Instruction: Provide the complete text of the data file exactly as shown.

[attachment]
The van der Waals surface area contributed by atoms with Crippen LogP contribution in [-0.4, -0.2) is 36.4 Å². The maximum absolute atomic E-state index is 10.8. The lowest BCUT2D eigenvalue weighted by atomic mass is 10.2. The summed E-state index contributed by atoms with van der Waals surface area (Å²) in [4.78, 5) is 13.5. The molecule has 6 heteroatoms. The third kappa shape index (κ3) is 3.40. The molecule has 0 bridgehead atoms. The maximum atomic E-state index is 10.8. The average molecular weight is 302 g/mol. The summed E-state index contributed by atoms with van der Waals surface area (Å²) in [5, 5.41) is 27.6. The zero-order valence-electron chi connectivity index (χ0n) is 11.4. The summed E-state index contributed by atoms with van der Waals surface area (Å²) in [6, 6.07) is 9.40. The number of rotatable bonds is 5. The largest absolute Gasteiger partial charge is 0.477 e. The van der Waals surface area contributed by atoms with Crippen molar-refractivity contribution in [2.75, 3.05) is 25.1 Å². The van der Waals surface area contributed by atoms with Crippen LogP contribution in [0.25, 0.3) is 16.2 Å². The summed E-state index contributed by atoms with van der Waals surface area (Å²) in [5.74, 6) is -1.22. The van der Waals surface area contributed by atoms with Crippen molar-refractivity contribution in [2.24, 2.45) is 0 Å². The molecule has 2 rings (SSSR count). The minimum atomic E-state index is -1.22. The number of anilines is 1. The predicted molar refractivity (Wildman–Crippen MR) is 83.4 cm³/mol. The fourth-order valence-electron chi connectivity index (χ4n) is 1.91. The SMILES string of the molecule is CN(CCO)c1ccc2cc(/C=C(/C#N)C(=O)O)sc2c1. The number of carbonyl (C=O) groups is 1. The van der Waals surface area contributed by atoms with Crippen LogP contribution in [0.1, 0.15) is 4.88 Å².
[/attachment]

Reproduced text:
The van der Waals surface area contributed by atoms with Crippen LogP contribution in [-0.4, -0.2) is 36.4 Å². The maximum absolute atomic E-state index is 10.8. The lowest BCUT2D eigenvalue weighted by atomic mass is 10.2. The summed E-state index contributed by atoms with van der Waals surface area (Å²) in [4.78, 5) is 13.5. The molecule has 6 heteroatoms. The third kappa shape index (κ3) is 3.40. The molecule has 0 bridgehead atoms. The maximum atomic E-state index is 10.8. The average molecular weight is 302 g/mol. The summed E-state index contributed by atoms with van der Waals surface area (Å²) in [5, 5.41) is 27.6. The zero-order valence-electron chi connectivity index (χ0n) is 11.4. The summed E-state index contributed by atoms with van der Waals surface area (Å²) in [6, 6.07) is 9.40. The number of rotatable bonds is 5. The largest absolute Gasteiger partial charge is 0.477 e. The van der Waals surface area contributed by atoms with Crippen molar-refractivity contribution in [2.75, 3.05) is 25.1 Å². The van der Waals surface area contributed by atoms with Crippen LogP contribution in [0.25, 0.3) is 16.2 Å². The summed E-state index contributed by atoms with van der Waals surface area (Å²) in [5.74, 6) is -1.22. The van der Waals surface area contributed by atoms with Crippen molar-refractivity contribution in [2.24, 2.45) is 0 Å². The molecule has 2 rings (SSSR count). The minimum atomic E-state index is -1.22. The number of anilines is 1. The predicted molar refractivity (Wildman–Crippen MR) is 83.4 cm³/mol. The fourth-order valence-electron chi connectivity index (χ4n) is 1.91. The SMILES string of the molecule is CN(CCO)c1ccc2cc(/C=C(/C#N)C(=O)O)sc2c1. The number of carbonyl (C=O) groups is 1. The van der Waals surface area contributed by atoms with Crippen LogP contribution in [0.1, 0.15) is 4.88 Å².